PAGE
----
The Klondike Visitors Association is currently on the hunt for a casino manager.
Perhaps Dennis Fentie should apply.
Fentie, the Yukon’s finance minister, is clearly a gambler.
In August, his department became ensnared in the global collapse of the asset-backed financial paper market.
In English, that means he approved $36.5 million for a high-risk, 30-day investment. And the investment evaporated.
The Yukon’s Finance department wasn’t the only investor caught.
In fact, hundreds are tangled in the collapse.
Saskatoon-based uranium giant Cameco Corp. had money tied up in the things. So did the Ontario Teachers’ Pension Plan.
Closer to home, Vancouver-based Redcorp Ventures Ltd., which is developing a mine near Atlin, sunk $102.2 million in asset-backed financial papers.
But Fentie’s is the only government, according to economists interviewed on CBC North.
The whole affair suggests Fentie’s Finance department is a high roller. That it is comfortable with risk.
Most governments aren’t.
They protect their public trust, investing in solid, low-yield investments.
It’s safer — there’s less chance of political fallout.
Because, if millions sunk into a shadowy, complicated, high-risk investment were to vanish, the public might ask questions.
It might even get angry.
Angry that money that could have offset taxes had been lost.
Angry that cash that could have funded a new high school had been lost.
The money could have covered the cost of a new jail. That expenditure would have improved safety to jail guards and inmates and lengthened sentences handed our most violent offenders (currently, they get generous credit for time served in our Third World-like prison.)
The money could have funded a homeless shelter for youth. A food bank. Social housing. A world-class cold-climate resource centre. A bandwidth-boosting fibre-optic link to the South, which would have improved Yukon business opportunities.
Nurses could have been hired. Doctors lured north. Day care could have been bolstered. Social assistance rates raised.
Heck, Fentie could have even covered half the cost of a bridge across the Yukon River in Dawson.
Now, experts who follow such things suggest there’s a better-than-average chance most of the money is gone.
Sure, Fentie pooh-poohs that notion. But, by his own admission, Fentie doesn’t even know what his salary is.
Financial analysts paint a gloomier picture.
In September, when the story broke, The Financial Post reported investor losses could be extreme.
“The vast majority of about $35 billion of non-bank asset-backed commercial paper is backed by risky bets on credit default rates that are so far underwater that investors could be looking at losses as high as 50 cents on the dollar,” reported the Post, citing Edward Devlin, a portfolio manager for California-based Pacific Investment Management Co. LLC.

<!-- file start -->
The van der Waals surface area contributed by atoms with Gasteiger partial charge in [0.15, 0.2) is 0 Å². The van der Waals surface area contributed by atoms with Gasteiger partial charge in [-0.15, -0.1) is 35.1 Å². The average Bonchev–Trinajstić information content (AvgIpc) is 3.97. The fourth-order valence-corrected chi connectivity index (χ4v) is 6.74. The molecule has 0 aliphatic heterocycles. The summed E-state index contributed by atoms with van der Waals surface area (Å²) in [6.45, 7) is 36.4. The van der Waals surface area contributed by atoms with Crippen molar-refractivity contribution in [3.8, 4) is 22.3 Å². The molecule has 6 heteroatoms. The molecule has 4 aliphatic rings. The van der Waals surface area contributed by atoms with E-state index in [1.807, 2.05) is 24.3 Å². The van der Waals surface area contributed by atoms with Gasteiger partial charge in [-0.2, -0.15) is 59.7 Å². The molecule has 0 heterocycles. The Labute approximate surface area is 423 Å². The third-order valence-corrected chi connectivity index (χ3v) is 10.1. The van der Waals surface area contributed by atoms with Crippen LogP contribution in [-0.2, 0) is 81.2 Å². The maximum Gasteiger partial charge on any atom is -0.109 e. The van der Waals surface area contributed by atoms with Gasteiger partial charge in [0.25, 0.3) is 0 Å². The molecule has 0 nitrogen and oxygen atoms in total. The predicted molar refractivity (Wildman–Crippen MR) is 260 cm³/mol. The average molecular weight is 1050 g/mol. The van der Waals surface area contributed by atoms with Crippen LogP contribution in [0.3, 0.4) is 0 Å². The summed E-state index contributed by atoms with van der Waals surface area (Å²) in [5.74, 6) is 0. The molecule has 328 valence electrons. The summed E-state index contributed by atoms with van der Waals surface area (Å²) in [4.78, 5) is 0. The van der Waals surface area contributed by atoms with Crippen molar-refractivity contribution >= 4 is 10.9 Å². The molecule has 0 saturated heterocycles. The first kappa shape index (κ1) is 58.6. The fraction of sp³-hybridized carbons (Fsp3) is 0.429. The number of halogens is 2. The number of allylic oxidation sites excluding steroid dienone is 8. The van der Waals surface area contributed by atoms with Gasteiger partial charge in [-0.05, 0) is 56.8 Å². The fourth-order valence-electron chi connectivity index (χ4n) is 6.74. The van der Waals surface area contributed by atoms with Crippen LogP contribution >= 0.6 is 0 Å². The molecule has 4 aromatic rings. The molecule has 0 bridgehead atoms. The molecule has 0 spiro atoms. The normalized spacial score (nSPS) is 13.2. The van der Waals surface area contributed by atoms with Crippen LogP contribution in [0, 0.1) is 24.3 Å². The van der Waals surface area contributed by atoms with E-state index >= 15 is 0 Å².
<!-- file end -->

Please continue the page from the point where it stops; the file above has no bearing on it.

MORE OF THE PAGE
“‘You’ve got to think people are not going to be pleased about that,’” he told the Post.
In Canada, some investors may not get any money back, he added.
That’s because, in Canada, there was a lack of disclosure about what assets the investment was based on.
That is, Canadian investors often didn’t know what they were buying.
When the bottom fell out, Redcorp, a public company, immediately held a news conference announcing that its investment was in trouble.
Its shares tumbled to half their value on the news.
The Yukon’s public government, which had placed more than one-third of its surplus in jeopardy, said nothing.
Fentie, who was in the middle of community consultations, didn’t even tell constituents it had happened.
He soft-pedaled the loss on page 81 of the public accounts.
He insists that’s the proper approach.
When you take an exceptional and unprecedented chance with an extraordinary amount of public money — remember, contrary to Fentie’s public assertions, the Yukon may be the only government in Canada that invested in this sort of dubious investment — when you gamble and lose, the Yukon’s finance minister has an obligation to come forward, admit it and provide information to the public.
He should explain what the government’s comfort zone with risk is. That is, whether the department will gamble again.
He should explain what the government’s exposure is. The ramifications — best case and worst case.
He should outline the impact the worst-case loss will have.
So far, Fentie has done none of this.
He said he’s not worried.
Of course, it’s not his money.
Instead, Fentie has boasted about his department’s stock market wins — $4 million two years ago, $7 million last year and $5 million this year, wins that amount to less than half the money currently entangled in this mess.
It’s akin to a gambler shrugging and bragging that he’s won $16 million in the face of a $36.5 million loss.
If he likes gambling and wants to play with the house money, he should apply for the casino job.
Otherwise, he should focus on running the government. (RM)